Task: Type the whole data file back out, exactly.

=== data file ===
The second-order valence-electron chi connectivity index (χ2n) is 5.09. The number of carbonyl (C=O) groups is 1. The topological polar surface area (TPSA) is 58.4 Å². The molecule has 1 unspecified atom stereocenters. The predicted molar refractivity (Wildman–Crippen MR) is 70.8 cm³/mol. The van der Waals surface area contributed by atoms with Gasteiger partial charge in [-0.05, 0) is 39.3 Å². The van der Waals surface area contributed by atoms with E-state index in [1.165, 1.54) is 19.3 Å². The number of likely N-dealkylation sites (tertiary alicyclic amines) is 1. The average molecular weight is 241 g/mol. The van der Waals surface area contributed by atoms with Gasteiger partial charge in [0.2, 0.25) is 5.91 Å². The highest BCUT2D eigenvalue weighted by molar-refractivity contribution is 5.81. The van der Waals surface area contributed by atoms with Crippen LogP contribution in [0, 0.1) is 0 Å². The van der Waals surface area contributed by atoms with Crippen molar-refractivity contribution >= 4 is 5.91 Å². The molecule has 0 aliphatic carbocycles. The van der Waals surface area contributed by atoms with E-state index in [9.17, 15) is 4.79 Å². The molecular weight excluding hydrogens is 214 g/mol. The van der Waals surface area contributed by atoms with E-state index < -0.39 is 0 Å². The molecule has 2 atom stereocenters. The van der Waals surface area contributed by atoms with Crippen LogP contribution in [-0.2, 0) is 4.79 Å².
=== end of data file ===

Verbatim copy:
The second-order valence-electron chi connectivity index (χ2n) is 5.09. The number of carbonyl (C=O) groups is 1. The topological polar surface area (TPSA) is 58.4 Å². The molecule has 1 unspecified atom stereocenters. The predicted molar refractivity (Wildman–Crippen MR) is 70.8 cm³/mol. The van der Waals surface area contributed by atoms with Gasteiger partial charge in [-0.05, 0) is 39.3 Å². The van der Waals surface area contributed by atoms with E-state index in [1.165, 1.54) is 19.3 Å². The number of likely N-dealkylation sites (tertiary alicyclic amines) is 1. The average molecular weight is 241 g/mol. The van der Waals surface area contributed by atoms with Gasteiger partial charge in [0.2, 0.25) is 5.91 Å². The highest BCUT2D eigenvalue weighted by molar-refractivity contribution is 5.81. The van der Waals surface area contributed by atoms with Crippen LogP contribution in [0, 0.1) is 0 Å². The van der Waals surface area contributed by atoms with Crippen molar-refractivity contribution >= 4 is 5.91 Å². The molecule has 0 aliphatic carbocycles. The van der Waals surface area contributed by atoms with E-state index in [9.17, 15) is 4.79 Å². The molecular weight excluding hydrogens is 214 g/mol. The van der Waals surface area contributed by atoms with E-state index < -0.39 is 0 Å². The molecule has 2 atom stereocenters. The van der Waals surface area contributed by atoms with Crippen LogP contribution in [-0.2, 0) is 4.79 Å².